Forum attendance has increased since the patient stories were incorporated into the agenda, according to Dr. Tothy. Challenges still exist, including getting more representation from front-line staff at the events, but the organization is working through the challenges so that patient stories can reach more caregivers. For example, the forums are recorded and made available via the organization’s intranet so that segments of the event can be shared at department meetings.

The best practices forums are an emotional experience for both patients and caregivers, said Dr. Tothy. They give patients an opportunity to express heartfelt thanks to their care team. From the caregiver perspective, patient stories connect back to the “Making a Difference Every Day” mission and help remind them of why they chose a career in health care. To reinforce that reminder, the organization has created an inspiring video compilation of caregiver quotes and photos called “Remembering Why.”

Yale-New Haven Hospital: Finding the Stories behind the Data

“Data tend to blind and stories tend to engage,” according to Dr. Michael Bennick, associate chief of medicine and medical director of the patient experience at Yale-New Haven Hospital.

To that point, when Dr. Bennick opened Yale-New Haven’s annual patient experience conference in 2015, he started with a slide showing a graphic of the organization’s patient experience performance. He then had the slide fade into a compilation of patient and caregiver photos to emphasize that there are thousands of stories behind the data.

The organization recognizes some of these stories during service-line patient experience forums. On a monthly basis, every service line at Yale-New Haven holds a patient experience forum during which they share a story of exceptional patient care. The patients and families involved in the stories attend the event to help celebrate the care team.

The health system also works to keep the patient experience front and center, even at the bedside. For example, family members are encouraged to create a communication board that can be displayed in the patient’s room depicting the patient’s life and interests. The board tells the patient’s story and helps caregivers see the patient as a person, distinct from his or her medical condition.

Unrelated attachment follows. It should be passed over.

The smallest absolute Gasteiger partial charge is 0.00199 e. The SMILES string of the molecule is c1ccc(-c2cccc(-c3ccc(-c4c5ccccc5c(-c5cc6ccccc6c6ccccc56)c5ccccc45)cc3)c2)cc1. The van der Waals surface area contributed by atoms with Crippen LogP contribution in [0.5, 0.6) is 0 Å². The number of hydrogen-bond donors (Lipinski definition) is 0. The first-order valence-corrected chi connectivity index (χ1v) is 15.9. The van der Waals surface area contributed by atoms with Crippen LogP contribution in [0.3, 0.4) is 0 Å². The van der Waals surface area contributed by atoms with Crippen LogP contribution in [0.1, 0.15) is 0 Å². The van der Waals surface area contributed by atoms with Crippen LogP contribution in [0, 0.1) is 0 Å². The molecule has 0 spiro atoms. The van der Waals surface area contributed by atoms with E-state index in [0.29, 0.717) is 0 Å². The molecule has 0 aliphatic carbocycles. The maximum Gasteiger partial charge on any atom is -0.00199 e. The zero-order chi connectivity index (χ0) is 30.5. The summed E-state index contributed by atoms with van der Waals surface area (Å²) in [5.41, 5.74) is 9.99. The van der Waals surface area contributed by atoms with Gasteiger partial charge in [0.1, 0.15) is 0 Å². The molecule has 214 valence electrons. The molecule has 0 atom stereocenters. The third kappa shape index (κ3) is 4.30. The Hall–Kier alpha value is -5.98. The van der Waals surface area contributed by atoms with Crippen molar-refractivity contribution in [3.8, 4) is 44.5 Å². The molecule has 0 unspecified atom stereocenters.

As a testament to its belief in the power of narrative, Yale-New Haven also began training undergraduates to interview patients about their life stories using open-ended questioning techniques. After each patient is interviewed, the student writes the patient’s story, gives it to the patient to review, and then laminates it and gives it to the patient as a gift. The patient’s story is also included in the “FYI” section of his or her electronic health record.

Building Better Care One Story at a Time

Storytelling can be a powerful motivator for change and a source of inspiration. Stories of exceptional care instill pride in the organization and illustrate what care should look like for every patient. They can also rejuvenate caregivers by “making them better for the next patient they see and helping them see themselves in a light that sustains them as they go about their work,” said Dr. Lee.

“Telling and listening to stories is the way we make sense of our lives,” according to Dr. Thomas K. Houston, a researcher at the University of Massachusetts Medical School in Worcester and the Veterans Affairs medical center in Bedford, Mass., and lead author of a study2 looking at the health benefits of storytelling. “That natural tendency may have the potential to alter behavior and improve health.”

The most valuable stories are those that deliver on three levels: sharing knowledge, communicating in a way that captures the attention of the audience and inspiring the audience to act.

When combined with performance data, the business case for storytelling is especially compelling, according to John Bingham, vice president of performance improvement and chief quality officer at the University of Texas MD Anderson Cancer Center. “It’s the best of both worlds when you can combine good data with good stories that enhance and complement the data—it seems like that’s where the sweet spot is.”